Yesterday was “Freedom Sunday” at the First Baptist Church in Dallas, Texas. The pastor of First Baptist is Robert Jeffress. He is a Trump supporter, Christian nationalist, and prominent court evangelical. As the pictures attached to this tweet indicate, it was a day of patriotic celebration in the church sanctuary.
People waved American flags during the service.
The last time I checked, the waving of the American flag was a sign of support or loyalty to the nation. Jeffress had no problem allowing such an act to take place in a church sanctuary–the place where Christians worship God as a form of expressing their ultimate loyalty. Patriotism is fine. Flag-waving is fine. But I wonder if any of the congregation felt uncomfortable that all of this took place in the church sanctuary on a Sunday morning.
There were fireworks. Yes, fireworks. Somehow the pyrotech crew at First Baptist figured out a way to pull this off without burning the place down. I assume that these fireworks did not represent the pillars of fire that led the Israelites through the wilderness in the Old Testament. (Although it wouldn’t surprise me if someone during the service connected these patriotic fireworks to God’s leading of his new “chosen people”–the United States–through the desert of extreme religious persecution). I also don’t think the fireworks were meant to represent the “tongues of fire” present on the day of Pentecost as recorded in the book of Acts, chapter 2. (Also, from what I am able to tell from the church website, First Baptist did not celebrate Pentecost Sunday on June 4, 2017).
It also looks like the congregation of First Baptist sung the Woody Guthrie classic “This Land is Your Land.” I am guessing they did not sing all of the original verses.
How can this not be a form of idolatry?
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Check out Jordan Teicher’s great short piece at JSTOR Daily about the so-called “Bellamy Salute.” (Pictured above in 1915).
Seventy-four years ago today, lawmakers passed an amendment to the U.S. Flag Code, which President Franklin D. Roosevelt had approved just a few months earlier, instructing Americans reciting the Pledge of Allegiance to do so while “standing at attention facing the flag with the right hand over the heart.”
This may have been the earliest federal rule addressing what civilians should do to accompany the recitation of the Pledge, but it was by no means the first time someone had thought about it. That distinction goes to Francis Bellamy, a Christian socialist minister who, in 1892, was working at Youth’s Companion magazine. He came up with a physical component to the Pledge because, in fact, he was the guy who wrote it.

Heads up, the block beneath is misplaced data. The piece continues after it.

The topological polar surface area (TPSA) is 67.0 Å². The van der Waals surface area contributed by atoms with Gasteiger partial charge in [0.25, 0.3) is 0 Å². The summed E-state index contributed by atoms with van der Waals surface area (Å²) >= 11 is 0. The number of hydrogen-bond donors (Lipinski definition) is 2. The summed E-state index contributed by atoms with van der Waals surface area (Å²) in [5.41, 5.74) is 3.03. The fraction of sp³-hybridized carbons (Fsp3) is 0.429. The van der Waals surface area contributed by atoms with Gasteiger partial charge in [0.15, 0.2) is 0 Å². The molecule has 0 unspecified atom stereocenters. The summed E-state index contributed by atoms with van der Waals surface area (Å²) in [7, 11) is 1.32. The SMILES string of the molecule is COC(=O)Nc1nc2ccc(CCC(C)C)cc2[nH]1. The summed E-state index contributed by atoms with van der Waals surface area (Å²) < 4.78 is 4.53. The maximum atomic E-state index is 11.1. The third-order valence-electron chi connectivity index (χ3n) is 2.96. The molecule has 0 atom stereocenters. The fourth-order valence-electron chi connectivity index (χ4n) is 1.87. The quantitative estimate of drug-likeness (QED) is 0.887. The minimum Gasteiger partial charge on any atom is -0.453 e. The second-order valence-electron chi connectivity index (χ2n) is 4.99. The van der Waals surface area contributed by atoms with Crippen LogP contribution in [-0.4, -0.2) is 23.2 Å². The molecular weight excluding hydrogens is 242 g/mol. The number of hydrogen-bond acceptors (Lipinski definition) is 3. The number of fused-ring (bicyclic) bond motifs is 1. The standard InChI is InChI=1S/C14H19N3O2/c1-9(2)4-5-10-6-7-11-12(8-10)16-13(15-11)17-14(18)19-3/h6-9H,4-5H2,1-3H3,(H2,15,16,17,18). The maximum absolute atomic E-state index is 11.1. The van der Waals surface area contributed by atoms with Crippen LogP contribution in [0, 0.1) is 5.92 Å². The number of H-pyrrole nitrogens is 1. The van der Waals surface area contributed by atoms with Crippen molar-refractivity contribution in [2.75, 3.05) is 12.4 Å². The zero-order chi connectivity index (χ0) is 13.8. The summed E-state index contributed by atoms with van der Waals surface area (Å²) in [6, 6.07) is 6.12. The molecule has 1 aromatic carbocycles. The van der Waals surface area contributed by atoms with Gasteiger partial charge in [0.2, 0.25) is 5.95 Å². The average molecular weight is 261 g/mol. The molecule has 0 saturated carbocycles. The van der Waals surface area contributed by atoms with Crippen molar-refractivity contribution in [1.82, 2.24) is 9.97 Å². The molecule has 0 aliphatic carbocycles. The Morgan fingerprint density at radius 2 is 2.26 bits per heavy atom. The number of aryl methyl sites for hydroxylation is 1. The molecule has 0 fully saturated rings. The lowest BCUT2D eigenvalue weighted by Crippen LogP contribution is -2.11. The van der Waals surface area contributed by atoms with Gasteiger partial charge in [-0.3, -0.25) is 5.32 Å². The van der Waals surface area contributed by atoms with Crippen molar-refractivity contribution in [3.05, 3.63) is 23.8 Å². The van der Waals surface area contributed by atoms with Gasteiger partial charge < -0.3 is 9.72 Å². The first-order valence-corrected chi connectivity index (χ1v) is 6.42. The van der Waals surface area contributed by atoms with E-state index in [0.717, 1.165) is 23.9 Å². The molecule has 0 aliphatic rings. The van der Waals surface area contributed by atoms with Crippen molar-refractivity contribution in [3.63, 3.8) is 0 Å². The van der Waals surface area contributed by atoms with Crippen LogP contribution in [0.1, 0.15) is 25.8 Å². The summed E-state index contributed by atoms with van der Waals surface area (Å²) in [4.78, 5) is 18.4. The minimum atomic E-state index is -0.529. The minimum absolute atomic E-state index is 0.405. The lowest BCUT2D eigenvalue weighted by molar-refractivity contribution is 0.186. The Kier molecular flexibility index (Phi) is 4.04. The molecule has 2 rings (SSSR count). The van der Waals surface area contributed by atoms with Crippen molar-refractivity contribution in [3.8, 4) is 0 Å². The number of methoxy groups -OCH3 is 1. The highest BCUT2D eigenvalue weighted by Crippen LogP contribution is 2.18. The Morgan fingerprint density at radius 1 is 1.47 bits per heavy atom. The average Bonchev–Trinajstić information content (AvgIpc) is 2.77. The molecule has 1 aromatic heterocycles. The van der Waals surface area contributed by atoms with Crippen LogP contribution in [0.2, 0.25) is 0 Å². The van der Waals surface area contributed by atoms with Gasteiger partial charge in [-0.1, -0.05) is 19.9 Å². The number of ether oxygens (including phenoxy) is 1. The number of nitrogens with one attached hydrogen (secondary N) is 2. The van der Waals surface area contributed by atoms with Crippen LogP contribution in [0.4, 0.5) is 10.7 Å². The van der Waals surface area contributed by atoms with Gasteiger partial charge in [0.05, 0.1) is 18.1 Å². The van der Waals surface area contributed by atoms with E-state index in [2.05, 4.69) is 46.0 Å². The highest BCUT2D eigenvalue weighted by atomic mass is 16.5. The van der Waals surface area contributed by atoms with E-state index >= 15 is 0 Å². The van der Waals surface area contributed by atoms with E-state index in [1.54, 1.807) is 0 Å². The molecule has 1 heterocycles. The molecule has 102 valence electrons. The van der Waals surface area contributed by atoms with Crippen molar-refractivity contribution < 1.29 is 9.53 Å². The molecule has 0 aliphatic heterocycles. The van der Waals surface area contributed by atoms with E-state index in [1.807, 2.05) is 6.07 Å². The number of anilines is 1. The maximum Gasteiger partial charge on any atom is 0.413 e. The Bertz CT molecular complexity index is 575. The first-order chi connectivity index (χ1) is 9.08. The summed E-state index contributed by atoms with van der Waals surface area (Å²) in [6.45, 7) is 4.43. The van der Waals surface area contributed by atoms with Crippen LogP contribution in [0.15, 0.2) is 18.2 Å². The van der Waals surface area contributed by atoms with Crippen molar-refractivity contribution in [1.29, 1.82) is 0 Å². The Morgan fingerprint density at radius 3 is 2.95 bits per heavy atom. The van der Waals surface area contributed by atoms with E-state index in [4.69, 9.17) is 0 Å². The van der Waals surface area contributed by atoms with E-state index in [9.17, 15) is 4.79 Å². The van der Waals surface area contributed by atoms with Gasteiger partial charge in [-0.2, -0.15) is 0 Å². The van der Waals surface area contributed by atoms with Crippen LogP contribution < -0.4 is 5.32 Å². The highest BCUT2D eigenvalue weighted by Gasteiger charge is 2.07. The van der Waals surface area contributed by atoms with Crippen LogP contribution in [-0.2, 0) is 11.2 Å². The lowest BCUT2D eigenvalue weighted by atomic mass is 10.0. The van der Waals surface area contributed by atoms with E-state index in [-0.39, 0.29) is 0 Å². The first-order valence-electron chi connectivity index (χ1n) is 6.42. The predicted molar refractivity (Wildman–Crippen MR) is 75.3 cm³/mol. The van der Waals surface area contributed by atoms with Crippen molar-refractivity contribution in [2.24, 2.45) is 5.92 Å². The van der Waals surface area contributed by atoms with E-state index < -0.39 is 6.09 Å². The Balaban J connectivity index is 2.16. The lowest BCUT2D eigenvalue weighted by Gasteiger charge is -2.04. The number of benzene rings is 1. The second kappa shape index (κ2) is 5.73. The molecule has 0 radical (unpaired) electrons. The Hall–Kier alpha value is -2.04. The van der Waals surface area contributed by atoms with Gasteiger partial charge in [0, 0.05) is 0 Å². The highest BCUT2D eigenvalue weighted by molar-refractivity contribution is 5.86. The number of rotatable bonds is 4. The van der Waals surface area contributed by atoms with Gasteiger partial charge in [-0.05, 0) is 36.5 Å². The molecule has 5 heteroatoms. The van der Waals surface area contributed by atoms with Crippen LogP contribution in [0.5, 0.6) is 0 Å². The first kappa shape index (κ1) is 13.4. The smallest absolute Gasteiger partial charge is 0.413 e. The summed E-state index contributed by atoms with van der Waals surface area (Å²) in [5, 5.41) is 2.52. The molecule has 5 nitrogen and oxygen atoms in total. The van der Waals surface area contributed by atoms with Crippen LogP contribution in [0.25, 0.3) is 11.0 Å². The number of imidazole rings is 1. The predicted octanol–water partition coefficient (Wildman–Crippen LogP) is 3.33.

The American flag, guns, the NRA, anti-Hillary Clinton, anti-Barack Obama, Liberty University, and the Confederate flag.
The good folks at the National Museum of American History have published a post telling the story of Grace Wisher, the 13-year-old African American servant who helped Mary Pickersgill design the Star Spangled Banner which flew over Fort McHenry and inspired Francis Scott Key to write the national anthem of the United States of America. Here is a taste of Wisher’s story as told by Helen Yuen and Asantewa Boakyewa of the Reginald F. Lewis Museum in Baltimore:
The size of the Star-Spangled Banner and its six-week timeline for completion would have necessitated many people working on the flag, including Mary Pickersgill’s three nieces and Grace Wisher. The household also had an enslaved person, whose name we do not know.
The home where Pickersgill and Wisher lived is now a museum called the Star-Spangled Banner Flag House. It holds a 1962 painting by famed Baltimore artist Robert McGill Mackall. The portrait features the Pickersgill household and the three men who commissioned the garrison and storm flags for Fort McHenry: Commodore Joshua Barney, General John Stricker, and Colonel George Armistead. As a tribute to Wisher, the Star-Spangled Banner Flag House drew in a ghost figure into the painting that represents the young girl. Due to our uncertainty of what she looked like, the placeholder is a traced line, but the recognition is tangible.
A major show inspired by Wisher is now on view at the Reginald F. Lewis Museum of Maryland African American History and Culture in Baltimore, Maryland. The exhibition For Whom It Stands: The Flag and the American People chronicles the flag through our nation’s history and culture. Coming full circle, the museum and exhibition are on the same city block where Wisher once lived and sewed the flag. Although none of Wisher’s personal effects are on display there and may have been lost to history, her untold story is a major theme of the show.
I am sure Amy Bass knew this, but I did not. During the opening ceremonies, the United States is the only country whose Olympic team does not dip its flag when passing the box containing the leaders of the host nation. The tradition–a clear manifestation of American exceptionalism–goes back to 1908.
David Wharton explains it all at the LA Times. Here is a taste:
Most Olympic teams briefly lower their colors as a sign of respect when they march past the box where the host nation’s leaders are seated. The U.S. does not.
When the Americans pick a flag bearer for the 2012 London Olympics this week, he or she almost certainly will be advised to uphold a tradition that dates back more than a century.
According to popular legend, shotputter Ralph Rose set the tone at the 1908 Summer Games — also held in London — when he supposedly proclaimed: “This flag dips for no earthly king.”
To the rest of the world, it seemed like blatant nationalism. The truth of the matter, and the history of America’s refusal to dip, is far more complicated than that.
I wonder if this non-dipping practice will have any deeper resonance this year. After all, the Olympics are in England! You know–1776 and all that.